Amy X. Zhang: I’m Amy Zhang. I am a grad­u­ate stu­dent at MIT. And I’m going to be talk­ing about about Squadbox, fight­ing harass­ment with your friends. 

Okay. So, as Lindsay men­tioned, online harass­ment is a huge prob­lem today. Pew and Data & Society have done reports that show that 40 to 50% of peo­ple online expe­ri­ence online harass­ment. That’s a huge num­ber of people. 

And over the last about a year and a half, I and my col­leagues have been inter­view­ing peo­ple who have been recip­i­ents of harass­ment to learn about their sit­u­a­tion. So, these are not the actu­al peo­ple, but just to give you a sense of the diver­si­ty of peo­ple we talked to. Anywhere from YouTube celebri­ties with hun­dreds and thou­sands of fol­low­ers, to jour­nal­ists, cli­mate sci­en­tists, activists, all the way to just reg­u­lar peo­ple who are harassed by a sin­gle ex part­ner, for instance. 

And unsur­pris­ing­ly, look­ing at this diver­si­ty one of the things I quick­ly came to real­ize was just how dif­fer­ent each case was. So, peo­ple had them­selves very dif­fer­ent ideas about what was harass­ing to them and what they did not want to see. They also had real­ly dif­fer­ent pref­er­ences for what they want­ed to do in response to harass­ment. So, for instance some peo­ple want­ed to respond to their harassers or wish their friends could respond to harassers. Other peo­ple just were say­ing don’t feed the trolls. Some peo­ple were want­i­ng to actu­al­ly see their harass­ing mes­sages, because they want­ed to keep a tab on the harass­ment. Other peo­ple did­n’t want to see it at all. And so much of this was so con­tex­tu­al to the kind of harass­ment that they were get­ting as well. And that was also real­ly varied.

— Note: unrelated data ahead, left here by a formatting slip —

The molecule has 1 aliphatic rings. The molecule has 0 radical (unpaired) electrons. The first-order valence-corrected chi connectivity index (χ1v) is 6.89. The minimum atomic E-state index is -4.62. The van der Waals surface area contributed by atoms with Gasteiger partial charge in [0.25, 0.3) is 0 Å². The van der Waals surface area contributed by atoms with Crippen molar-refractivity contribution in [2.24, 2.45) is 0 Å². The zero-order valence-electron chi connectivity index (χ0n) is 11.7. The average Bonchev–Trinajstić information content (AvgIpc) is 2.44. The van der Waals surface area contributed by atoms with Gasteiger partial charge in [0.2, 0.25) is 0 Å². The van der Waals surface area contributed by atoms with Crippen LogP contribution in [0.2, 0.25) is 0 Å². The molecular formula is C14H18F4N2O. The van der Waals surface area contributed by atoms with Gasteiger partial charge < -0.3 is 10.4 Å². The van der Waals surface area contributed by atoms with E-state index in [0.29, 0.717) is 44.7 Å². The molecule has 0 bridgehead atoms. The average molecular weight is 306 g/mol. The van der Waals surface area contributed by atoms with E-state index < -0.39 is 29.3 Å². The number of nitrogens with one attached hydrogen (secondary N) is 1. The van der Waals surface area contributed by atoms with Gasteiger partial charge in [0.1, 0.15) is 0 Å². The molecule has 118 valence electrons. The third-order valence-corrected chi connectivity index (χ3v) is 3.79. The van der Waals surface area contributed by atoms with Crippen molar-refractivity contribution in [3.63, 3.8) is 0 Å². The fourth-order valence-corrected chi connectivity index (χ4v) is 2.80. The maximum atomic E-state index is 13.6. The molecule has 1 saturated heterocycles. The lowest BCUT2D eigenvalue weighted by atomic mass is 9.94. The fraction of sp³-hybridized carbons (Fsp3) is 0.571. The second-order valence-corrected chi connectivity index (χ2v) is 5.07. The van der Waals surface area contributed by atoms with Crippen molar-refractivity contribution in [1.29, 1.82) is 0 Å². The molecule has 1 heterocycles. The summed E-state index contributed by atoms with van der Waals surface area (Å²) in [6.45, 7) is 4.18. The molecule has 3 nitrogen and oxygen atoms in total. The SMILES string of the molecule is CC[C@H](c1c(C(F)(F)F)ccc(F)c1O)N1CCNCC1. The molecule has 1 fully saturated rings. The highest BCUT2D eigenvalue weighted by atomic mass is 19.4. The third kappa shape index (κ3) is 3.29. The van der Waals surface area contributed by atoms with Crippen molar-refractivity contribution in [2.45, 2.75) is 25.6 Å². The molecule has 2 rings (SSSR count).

So one thing that did come up over and over again in our inter­views was the impor­tance of friends and com­mu­ni­ty. (Similar to HeartMob.) There were peo­ple who were friends of these peo­ple expe­ri­enc­ing harass­ment who under­stood their sit­u­a­tion deeply and under­stood their needs, and were there to help them. So doing things such as hav­ing the per­son who’s get­ting harassed giv­ing their pass­word to their friend so their friend can go in and clean up their inbox for them. Or anoth­er case we had, a friend who had their part­ner scroll through their YouTube com­ments and read aloud to them the affirm­ing com­ments only. 

So, hear­ing about these prac­tices we began to won­der how can our exist­ing com­mu­ni­ca­tion sys­tems actu­al­ly sup­port this kind of inter­ac­tion? Because you know you gen­er­al­ly don’t want to give your pass­word away to oth­er peo­ple, even if they’re your friends. So how might com­mu­ni­ca­tions sys­tems be designed to make it eas­i­er for you to call upon your friends, or loved ones, or your com­mu­ni­ty for help?